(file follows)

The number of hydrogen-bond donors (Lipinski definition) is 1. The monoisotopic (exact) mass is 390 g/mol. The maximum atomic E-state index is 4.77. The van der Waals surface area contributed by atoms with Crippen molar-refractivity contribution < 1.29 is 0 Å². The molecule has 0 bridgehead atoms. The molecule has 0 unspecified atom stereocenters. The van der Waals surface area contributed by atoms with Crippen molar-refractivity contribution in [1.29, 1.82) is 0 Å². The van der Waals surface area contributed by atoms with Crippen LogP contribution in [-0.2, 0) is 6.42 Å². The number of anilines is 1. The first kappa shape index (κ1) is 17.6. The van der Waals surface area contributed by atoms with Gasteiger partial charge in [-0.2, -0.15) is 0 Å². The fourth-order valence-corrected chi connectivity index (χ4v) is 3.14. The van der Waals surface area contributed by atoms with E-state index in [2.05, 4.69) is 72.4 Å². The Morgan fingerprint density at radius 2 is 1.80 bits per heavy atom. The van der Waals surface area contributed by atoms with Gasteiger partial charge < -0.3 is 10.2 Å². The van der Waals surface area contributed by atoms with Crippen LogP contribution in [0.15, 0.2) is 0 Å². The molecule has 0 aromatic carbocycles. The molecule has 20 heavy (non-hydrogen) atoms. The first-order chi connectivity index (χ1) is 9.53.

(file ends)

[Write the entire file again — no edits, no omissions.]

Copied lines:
The number of hydrogen-bond donors (Lipinski definition) is 1. The monoisotopic (exact) mass is 390 g/mol. The maximum atomic E-state index is 4.77. The van der Waals surface area contributed by atoms with Crippen molar-refractivity contribution < 1.29 is 0 Å². The molecule has 0 bridgehead atoms. The molecule has 0 unspecified atom stereocenters. The van der Waals surface area contributed by atoms with Crippen molar-refractivity contribution in [1.29, 1.82) is 0 Å². The van der Waals surface area contributed by atoms with Crippen LogP contribution in [-0.2, 0) is 6.42 Å². The number of anilines is 1. The first kappa shape index (κ1) is 17.6. The van der Waals surface area contributed by atoms with Gasteiger partial charge in [-0.2, -0.15) is 0 Å². The fourth-order valence-corrected chi connectivity index (χ4v) is 3.14. The van der Waals surface area contributed by atoms with E-state index in [2.05, 4.69) is 72.4 Å². The Morgan fingerprint density at radius 2 is 1.80 bits per heavy atom. The van der Waals surface area contributed by atoms with Gasteiger partial charge < -0.3 is 10.2 Å². The van der Waals surface area contributed by atoms with Crippen LogP contribution in [0.15, 0.2) is 0 Å². The molecule has 0 aromatic carbocycles. The molecule has 20 heavy (non-hydrogen) atoms. The first-order chi connectivity index (χ1) is 9.53.